Iodine is a mineral essential for thyroid health. Although many types of seafood are rich in iodine, other foods with iodine include eggs, dairy products, and some plant foods.

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In addition to foods containing naturally occurring iodine, people can consume the mineral through fortified sources. Iodized salt is a common source.

Consuming enough iodine is important for a healthy thyroid. The thyroid is responsible for hormone regulation, metabolism, nervous system health, and more.

If a person is deficient in iodine it can harm their health. Adeficiency is particularly dangerous for pregnant women.

Read more to learn about 13 iodine-rich foods, how much iodine a person should consume, and the risks of consuming both too much and too little of this mineral.

People looking to include more iodine in their diet can increase their intake of the following foods:

1. Seaweed

Seaweed is full of naturally occurring iodine and contains about 232 micrograms (mcg) per serving. That’s more than the 150 mcg recommended daily intake (RDI) for men and non-pregnant females.

Seaweed’s high iodine content is thanks to its ability to absorb concentrated iodine from the ocean.

2. Cod

In general, seafood is a good source of iodine. However, cod is particularly high in this essential mineral. One serving, or 3 ounces (oz.) of cod contains roughly 158 mcg of iodine, meeting the RDI for most adults.

Researchers have found that the body of water the fish lives in determines how much iodine cod contains. For example, cod from the Norwegian Sea had more iodine than Atlantic cod from the North Sea.

3. Halibut

Halibut is another seafood high in iodine. Research shows that Atlantic halibut contains about 21 mcg of iodine per serving. Although that is less than some other fish, it still provides a good amount of iodine.

4. Pollock

Pollock is a member of the cod family that frequents the cold waters of the North Pacific. A 120 gram (g) serving of Alaskan pollock provides around 67 mcg of iodine, which is about half of the RDI.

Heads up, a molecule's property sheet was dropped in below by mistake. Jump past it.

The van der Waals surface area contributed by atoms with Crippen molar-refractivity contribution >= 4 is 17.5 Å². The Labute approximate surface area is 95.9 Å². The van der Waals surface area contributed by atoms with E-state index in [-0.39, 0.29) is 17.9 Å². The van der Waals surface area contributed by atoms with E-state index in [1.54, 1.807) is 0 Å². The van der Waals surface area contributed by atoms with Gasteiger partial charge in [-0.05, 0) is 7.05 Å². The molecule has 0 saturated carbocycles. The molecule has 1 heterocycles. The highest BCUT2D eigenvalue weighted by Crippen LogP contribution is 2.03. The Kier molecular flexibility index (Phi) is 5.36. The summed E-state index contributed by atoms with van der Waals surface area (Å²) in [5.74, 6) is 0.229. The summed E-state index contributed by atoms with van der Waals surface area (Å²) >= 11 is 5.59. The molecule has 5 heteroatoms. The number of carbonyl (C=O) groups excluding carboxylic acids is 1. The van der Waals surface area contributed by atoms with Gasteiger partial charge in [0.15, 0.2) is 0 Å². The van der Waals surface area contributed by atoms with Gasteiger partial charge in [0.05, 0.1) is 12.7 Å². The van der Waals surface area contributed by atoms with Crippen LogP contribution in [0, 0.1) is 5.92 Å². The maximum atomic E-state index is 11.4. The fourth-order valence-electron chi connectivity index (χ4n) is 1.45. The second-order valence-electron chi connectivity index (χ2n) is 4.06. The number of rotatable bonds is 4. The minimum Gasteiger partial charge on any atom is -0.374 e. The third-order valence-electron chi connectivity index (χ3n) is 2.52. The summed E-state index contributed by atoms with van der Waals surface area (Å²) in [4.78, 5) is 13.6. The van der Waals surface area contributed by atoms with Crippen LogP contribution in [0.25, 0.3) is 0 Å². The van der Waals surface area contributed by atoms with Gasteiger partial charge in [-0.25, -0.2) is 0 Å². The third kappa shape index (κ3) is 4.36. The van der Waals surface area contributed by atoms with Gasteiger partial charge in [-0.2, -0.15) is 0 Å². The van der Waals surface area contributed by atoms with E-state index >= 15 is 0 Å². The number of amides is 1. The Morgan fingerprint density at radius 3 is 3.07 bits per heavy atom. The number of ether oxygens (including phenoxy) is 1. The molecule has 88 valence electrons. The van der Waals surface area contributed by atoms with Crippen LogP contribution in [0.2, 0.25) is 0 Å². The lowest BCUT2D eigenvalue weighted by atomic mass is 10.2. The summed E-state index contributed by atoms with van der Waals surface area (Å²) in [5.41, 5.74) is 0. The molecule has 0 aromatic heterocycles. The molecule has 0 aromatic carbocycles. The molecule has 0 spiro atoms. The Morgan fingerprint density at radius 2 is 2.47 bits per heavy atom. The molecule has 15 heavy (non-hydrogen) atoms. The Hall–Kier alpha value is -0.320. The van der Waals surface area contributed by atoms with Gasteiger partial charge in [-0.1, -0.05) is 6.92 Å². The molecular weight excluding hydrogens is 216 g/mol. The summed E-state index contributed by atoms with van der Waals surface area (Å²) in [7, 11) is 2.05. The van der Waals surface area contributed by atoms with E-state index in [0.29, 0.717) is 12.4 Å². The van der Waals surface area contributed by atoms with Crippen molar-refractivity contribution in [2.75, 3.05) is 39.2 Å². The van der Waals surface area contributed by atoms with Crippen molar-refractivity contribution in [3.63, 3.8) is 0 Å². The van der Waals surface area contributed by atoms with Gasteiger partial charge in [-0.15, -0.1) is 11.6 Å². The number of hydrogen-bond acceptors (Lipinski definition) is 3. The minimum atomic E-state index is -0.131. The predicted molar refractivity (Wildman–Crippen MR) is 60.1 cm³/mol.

It also contains omega-3 fatty acids, phosphorus, selenium, and niacin, which all contribute to immune and nervous system health.

5. Crab

Though crab contains less iodine than other seafood, it still provides 26–50 mcg in a 100-g serving.

Besides being a good source of protein, crab also contains many other essential nutrients. It provides selenium, B12, and zinc.

6. Scallops

Scallops are a great source of iodine. They provide 135 mcg per serving, which is 90% of the RDI. They may also be beneficial for heart health and the central nervous system.

7. Squid

Squid, commonly consumed as calamari, contains about 65 mcg per serving. It is also a good source of Vitamin C, iron, and calcium, and omega-3 fatty acids.

8. Tuna

Because tuna is a fattier fish than other varieties, it contains less iodine. However, at 17 mcg per 3 oz. serving, it is still a decent source of the mineral.

Tuna is an accessible, relatively affordable source of iodine that people may find easier to add to their diet than some other seafood.

9. Milk

Dairy products are also a good source of iodine. For example, one cup of nonfat cow’s milk on average contains 85 mcg, which is more than half the RDI.

Despite this, an abstract from a 2017 study states that the actual iodine concentration in milk products varies greatly. Factors influencing the total concentration include milk yield, season, and whether the farmer engages in teat-dipping with iodine-containing disinfectants. This means milk has a variable amount of iodine.